Princeton University

School of Engineering & Applied Science

Integrated mid-infrared photonics: From quantum cascade lasers to suspended silicon-on-insulator waveguides

Arash Sadeghi
Prof. Gmachl
Engineering Quadrangle B327
Wednesday, May 1, 2019 - 3:30pm to 5:00pm


The mid-infrared, covering the wavelength range 3−30 µm (10 − 100 THz) is of particular importance for chemical species detection, since many atmospheric trace gases and liquids have fingerprint spectra in this wavelength range. The atmospheric windows in the wavelength range of 3 − 5 µm and 8 − 12 µm, offer a highly desirable low-loss region for chemical trace gas sensing, high-bandwidth free-space communication, and laser-based advanced defense countermeasures against IR-guided munitions. Leveraging the silicon fabrication protocols for CMOS compatible Si-optical integration, where photonic components are fabricated on a single Si chip, results in improved yield, compactness and lower manufacturing costs due to the economy of scale.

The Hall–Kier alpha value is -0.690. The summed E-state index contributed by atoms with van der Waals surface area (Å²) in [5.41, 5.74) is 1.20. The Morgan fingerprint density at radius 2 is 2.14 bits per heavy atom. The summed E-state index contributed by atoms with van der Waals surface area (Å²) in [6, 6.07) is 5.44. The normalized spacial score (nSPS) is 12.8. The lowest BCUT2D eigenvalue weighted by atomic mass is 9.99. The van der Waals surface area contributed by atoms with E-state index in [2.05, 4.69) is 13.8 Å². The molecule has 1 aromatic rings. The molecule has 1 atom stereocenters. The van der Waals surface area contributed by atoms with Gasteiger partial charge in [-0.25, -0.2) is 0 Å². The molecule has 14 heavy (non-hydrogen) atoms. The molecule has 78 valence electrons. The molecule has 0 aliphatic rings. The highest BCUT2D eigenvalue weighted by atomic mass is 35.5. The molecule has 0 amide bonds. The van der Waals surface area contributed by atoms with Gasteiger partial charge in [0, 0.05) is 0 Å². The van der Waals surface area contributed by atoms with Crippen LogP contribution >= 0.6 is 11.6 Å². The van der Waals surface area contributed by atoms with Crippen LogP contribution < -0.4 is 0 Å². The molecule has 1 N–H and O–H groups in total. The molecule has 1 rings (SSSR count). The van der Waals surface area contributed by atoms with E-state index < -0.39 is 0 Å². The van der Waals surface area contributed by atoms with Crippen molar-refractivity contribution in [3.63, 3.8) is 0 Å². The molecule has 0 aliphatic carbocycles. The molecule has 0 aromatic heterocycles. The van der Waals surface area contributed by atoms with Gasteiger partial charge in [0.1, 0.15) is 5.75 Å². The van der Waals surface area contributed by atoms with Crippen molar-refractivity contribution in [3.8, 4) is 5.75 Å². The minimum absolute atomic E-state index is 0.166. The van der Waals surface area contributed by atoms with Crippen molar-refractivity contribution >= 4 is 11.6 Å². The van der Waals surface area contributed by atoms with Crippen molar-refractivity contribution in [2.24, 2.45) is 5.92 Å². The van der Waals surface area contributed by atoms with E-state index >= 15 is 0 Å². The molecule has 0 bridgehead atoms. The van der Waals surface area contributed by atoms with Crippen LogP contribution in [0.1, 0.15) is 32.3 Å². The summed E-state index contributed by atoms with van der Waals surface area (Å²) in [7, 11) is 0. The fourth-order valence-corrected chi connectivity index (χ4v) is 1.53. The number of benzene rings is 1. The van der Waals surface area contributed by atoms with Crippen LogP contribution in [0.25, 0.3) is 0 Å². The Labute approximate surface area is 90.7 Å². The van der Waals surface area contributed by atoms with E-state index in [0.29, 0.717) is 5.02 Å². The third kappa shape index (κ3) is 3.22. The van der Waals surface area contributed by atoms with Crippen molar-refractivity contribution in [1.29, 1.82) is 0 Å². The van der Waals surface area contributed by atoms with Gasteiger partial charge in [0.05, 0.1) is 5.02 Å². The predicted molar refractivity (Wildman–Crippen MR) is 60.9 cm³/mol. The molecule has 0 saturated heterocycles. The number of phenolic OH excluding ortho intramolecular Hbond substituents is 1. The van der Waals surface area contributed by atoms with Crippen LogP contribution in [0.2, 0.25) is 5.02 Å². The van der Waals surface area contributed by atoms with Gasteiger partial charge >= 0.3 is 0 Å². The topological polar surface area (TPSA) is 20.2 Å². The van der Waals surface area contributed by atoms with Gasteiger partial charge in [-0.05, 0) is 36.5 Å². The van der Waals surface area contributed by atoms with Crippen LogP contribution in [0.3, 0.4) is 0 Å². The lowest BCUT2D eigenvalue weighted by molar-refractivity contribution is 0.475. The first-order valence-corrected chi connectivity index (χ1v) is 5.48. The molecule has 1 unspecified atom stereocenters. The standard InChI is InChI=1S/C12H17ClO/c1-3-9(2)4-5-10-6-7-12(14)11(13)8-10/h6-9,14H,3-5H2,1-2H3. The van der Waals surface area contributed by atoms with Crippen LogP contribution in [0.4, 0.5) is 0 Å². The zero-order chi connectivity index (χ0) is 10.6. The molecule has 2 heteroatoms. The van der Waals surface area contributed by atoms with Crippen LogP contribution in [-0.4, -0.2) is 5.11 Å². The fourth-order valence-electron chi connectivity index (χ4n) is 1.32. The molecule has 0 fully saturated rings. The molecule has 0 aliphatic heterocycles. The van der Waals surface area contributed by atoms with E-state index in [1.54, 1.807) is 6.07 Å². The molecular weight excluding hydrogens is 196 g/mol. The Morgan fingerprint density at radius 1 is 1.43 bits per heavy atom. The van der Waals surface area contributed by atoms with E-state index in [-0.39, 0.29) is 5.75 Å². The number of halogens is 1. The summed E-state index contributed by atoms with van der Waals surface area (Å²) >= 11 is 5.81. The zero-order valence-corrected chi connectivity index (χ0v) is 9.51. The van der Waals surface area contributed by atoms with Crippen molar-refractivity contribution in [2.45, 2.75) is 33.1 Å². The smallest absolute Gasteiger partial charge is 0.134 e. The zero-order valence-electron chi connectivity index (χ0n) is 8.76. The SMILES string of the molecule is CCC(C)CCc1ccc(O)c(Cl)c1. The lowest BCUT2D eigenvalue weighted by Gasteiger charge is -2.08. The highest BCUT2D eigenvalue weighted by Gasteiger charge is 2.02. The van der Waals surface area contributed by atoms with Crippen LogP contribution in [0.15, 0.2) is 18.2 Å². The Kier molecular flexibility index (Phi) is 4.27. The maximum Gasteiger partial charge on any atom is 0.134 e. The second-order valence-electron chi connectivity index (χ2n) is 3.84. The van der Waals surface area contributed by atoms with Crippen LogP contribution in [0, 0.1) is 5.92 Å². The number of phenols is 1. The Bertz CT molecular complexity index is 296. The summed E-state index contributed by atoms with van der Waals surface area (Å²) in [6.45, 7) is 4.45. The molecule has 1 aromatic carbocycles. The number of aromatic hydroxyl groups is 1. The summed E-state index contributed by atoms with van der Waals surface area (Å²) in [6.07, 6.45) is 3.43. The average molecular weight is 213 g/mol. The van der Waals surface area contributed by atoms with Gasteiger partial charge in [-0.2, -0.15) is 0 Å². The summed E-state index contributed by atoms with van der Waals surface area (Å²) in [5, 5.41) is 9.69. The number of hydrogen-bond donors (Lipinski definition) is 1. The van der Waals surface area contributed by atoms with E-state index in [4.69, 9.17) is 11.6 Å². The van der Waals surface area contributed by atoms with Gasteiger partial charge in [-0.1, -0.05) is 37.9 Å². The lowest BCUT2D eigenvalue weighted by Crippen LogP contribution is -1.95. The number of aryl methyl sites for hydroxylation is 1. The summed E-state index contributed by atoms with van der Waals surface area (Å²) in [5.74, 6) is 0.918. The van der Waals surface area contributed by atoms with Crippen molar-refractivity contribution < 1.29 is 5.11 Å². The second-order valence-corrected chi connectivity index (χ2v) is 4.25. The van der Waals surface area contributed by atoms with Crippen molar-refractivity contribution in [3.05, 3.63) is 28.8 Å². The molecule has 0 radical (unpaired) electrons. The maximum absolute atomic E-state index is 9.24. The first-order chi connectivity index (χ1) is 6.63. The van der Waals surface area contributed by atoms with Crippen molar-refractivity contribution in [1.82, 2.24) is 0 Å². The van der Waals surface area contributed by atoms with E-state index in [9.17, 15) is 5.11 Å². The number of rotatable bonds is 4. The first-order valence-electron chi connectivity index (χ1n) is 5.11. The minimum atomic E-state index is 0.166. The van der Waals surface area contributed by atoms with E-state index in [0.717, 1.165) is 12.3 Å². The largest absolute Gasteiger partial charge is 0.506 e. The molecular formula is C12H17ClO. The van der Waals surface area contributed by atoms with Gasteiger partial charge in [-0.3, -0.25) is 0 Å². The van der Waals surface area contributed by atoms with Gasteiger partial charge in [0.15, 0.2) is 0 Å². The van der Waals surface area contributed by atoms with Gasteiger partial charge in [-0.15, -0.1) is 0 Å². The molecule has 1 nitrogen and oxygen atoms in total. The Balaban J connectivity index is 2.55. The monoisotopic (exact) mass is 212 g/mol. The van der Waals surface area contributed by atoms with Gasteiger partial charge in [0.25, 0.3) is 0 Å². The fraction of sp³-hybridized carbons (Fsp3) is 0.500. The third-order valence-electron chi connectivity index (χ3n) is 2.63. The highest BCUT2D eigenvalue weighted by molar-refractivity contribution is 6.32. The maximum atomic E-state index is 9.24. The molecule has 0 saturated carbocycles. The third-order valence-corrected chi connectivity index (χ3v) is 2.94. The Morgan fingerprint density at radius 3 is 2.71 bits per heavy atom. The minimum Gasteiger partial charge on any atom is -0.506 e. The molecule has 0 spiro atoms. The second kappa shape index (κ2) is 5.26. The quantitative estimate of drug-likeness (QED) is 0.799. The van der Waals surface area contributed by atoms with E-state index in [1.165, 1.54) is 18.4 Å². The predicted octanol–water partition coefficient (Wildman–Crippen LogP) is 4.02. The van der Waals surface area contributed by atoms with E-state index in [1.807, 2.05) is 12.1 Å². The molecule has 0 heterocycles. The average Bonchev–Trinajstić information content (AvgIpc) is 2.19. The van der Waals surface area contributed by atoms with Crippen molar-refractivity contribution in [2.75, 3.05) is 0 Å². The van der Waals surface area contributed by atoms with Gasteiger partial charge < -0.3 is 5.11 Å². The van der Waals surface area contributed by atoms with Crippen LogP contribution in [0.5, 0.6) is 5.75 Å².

Quantum Cascade (QC) lasers are a promising source of laser radiation in the mid-infrared, operating between ∼ 3 − 300 µm, made possible through advances in bandgap engineering and fabrication techniques. Compact size, wide range of operation and high output power are amongst the many advantages of QC lasers. Narrow-band, high-power operation of QC lasers is particularly desirable in laser-assisted surgery in medicine or defense countermeasures.

We explore solutions for controlling the output spectra of QC lasers through laser cavity design and fabrication. Also discussed is a road map for achieving integration of QC lasers into a silicon-compatible platform, the respective challenges to be overcome and our current progress towards these goals.